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450 Bushmaster vs Bears?

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Since my parents retired they seem to be taking more fishing trips into bear country in Idaho and Montana. In the last year or so they have had a few interesting situations with black bears wandering into camp. They carry bear spray, but I have finally convinced them to keep a firearm in camp as well.

The question is would a 450 Bushmaster be sufficient in defense against a black bear? I was planning on lending them my Ruger American that is loaded with 245gr Underwood Penetrators. While it isn't the ideal setup, my hope is that it is enough to potentially put down a bear, heaven forbid they ever had to use it.
 

Mica

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Seeing how some guides use them in Alaska. I speak from experience. Owning one myself. AR platform. It would be more than enough. I push 300 grain pills with mine.
It's more than enough. I wouldn't hesitate to shoot anything with mine. Out to about 200 yards.
 

orygun

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I think both the cartridge and the gun are adequate. I'd not feel way out of line with a 30-30 and the Bushmaster should be a significant step up in power, especially with good bullets. I don't know squat about the Underwood Penetrators, but if that's what it does, that's the bullet I want! Using a carbine instead of a handgun is pretty good idea, too. Most people shoot much better that way.

All of that said, I'd suggest a Mossberg pump with a 20" barrel and a 7 shot mag. Faster to cycle, more power. Mine is a Maverick and I paid slightly over $200 for it brand new. I alternate buckshot and slugs. Bear, cougar, wild dogs, small tractors, etc, I got it covered. :p
 
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My grandfather took elk and black bear with a .30-30 regularly back in the early 1900s when he was young so the .450 Bushmaster that was made for this purpose should be more than enough.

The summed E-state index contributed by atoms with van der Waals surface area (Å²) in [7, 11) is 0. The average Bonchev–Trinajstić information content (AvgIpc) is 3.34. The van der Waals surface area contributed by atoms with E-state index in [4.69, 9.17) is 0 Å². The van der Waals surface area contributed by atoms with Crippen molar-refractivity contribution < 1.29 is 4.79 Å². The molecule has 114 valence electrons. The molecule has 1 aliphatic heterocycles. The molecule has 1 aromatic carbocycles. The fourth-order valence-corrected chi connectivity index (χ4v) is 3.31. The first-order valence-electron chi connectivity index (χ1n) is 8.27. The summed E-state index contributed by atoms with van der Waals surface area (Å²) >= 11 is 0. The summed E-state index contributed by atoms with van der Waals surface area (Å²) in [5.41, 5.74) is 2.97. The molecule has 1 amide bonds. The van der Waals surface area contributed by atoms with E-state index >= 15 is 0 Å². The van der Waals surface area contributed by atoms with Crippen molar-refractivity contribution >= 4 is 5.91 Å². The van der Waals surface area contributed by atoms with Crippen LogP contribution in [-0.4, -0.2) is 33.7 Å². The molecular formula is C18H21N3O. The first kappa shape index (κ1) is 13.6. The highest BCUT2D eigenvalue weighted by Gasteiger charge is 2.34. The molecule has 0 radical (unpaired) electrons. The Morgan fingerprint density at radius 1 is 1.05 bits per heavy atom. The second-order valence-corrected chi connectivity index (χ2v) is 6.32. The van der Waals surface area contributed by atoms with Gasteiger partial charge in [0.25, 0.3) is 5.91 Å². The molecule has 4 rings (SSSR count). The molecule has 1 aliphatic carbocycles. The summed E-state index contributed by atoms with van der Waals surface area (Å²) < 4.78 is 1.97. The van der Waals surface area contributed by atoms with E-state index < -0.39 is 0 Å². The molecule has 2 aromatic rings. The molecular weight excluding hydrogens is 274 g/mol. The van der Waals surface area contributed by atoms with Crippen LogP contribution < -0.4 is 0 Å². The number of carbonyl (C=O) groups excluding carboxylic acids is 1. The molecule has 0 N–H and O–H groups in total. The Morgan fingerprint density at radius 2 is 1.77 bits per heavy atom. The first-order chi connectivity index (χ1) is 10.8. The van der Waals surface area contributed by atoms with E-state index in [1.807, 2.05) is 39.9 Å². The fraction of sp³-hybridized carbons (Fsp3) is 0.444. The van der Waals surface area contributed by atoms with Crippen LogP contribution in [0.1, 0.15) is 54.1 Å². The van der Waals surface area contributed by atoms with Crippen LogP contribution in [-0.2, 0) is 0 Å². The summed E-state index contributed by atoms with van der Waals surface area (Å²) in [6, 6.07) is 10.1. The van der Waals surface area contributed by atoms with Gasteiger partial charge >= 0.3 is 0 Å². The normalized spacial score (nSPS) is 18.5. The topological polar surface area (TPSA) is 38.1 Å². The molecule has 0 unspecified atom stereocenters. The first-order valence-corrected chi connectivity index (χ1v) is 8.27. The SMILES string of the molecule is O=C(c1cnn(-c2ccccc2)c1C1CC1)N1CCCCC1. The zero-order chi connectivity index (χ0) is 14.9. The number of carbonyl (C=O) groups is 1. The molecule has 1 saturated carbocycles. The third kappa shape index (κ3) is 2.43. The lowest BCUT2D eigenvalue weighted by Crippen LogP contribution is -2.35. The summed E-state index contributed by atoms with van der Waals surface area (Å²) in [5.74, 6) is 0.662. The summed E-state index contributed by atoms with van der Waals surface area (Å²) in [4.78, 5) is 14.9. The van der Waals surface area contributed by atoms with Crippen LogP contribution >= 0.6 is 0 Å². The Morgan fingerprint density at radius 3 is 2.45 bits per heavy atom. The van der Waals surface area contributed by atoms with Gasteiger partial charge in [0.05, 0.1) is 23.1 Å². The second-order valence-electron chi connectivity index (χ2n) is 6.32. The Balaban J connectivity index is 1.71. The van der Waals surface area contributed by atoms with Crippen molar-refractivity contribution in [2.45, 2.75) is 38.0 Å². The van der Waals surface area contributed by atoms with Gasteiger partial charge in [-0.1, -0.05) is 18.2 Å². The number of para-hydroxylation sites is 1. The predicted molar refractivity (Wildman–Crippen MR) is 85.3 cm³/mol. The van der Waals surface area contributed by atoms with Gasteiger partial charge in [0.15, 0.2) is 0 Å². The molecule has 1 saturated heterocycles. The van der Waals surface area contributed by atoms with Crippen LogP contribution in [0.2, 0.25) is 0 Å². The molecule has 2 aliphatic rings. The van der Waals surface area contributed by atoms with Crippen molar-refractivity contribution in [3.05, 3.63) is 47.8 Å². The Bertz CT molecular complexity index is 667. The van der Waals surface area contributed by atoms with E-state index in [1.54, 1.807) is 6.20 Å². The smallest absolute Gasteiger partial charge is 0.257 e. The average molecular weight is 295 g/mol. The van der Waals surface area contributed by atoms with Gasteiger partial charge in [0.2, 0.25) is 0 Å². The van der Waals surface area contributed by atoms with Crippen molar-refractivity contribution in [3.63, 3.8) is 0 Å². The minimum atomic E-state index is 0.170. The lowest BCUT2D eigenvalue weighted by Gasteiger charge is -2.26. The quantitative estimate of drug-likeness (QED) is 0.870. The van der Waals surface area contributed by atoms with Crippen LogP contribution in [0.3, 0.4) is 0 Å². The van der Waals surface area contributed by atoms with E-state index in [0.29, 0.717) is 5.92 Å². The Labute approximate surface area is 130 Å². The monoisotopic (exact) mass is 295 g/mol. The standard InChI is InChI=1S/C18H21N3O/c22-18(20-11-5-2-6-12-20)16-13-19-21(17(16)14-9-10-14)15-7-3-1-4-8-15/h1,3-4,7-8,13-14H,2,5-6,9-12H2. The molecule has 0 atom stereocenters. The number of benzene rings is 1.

That said, I too suggest a 12 ga shotgun on fishing trips. It is more versatile and loaded with slugs it too will be more than enough - it is regularly used in Alaska for that purpose.

I recently picked up a 12 ga Shockwave for this very purpose; when I am outside and it is dark and I want to feel a bit more comfortable knowing bears have come within 50 feet of my house (seen the scat) and that cougars have been seen, and that there are coyote and feral dogs out there too - this is what I chose because it is more than capable, but also handy and light.
 

Stomper

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IMHO-

If it’s purely for defense against large predators, I’m in the 12ga combo of slug/OO-buck camp.

If it’s about hunting for large predators (like bears) then I’d be all about using a large rifle round.... with lots of magazine fed boolits.

;)
 
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It's all fine and dandy to have a whooptie on a velvet pillow or behind "break in case of emergency" glass but it's probably a good idea for every responsible and capable party to carry a standard defensive pistol upon their person.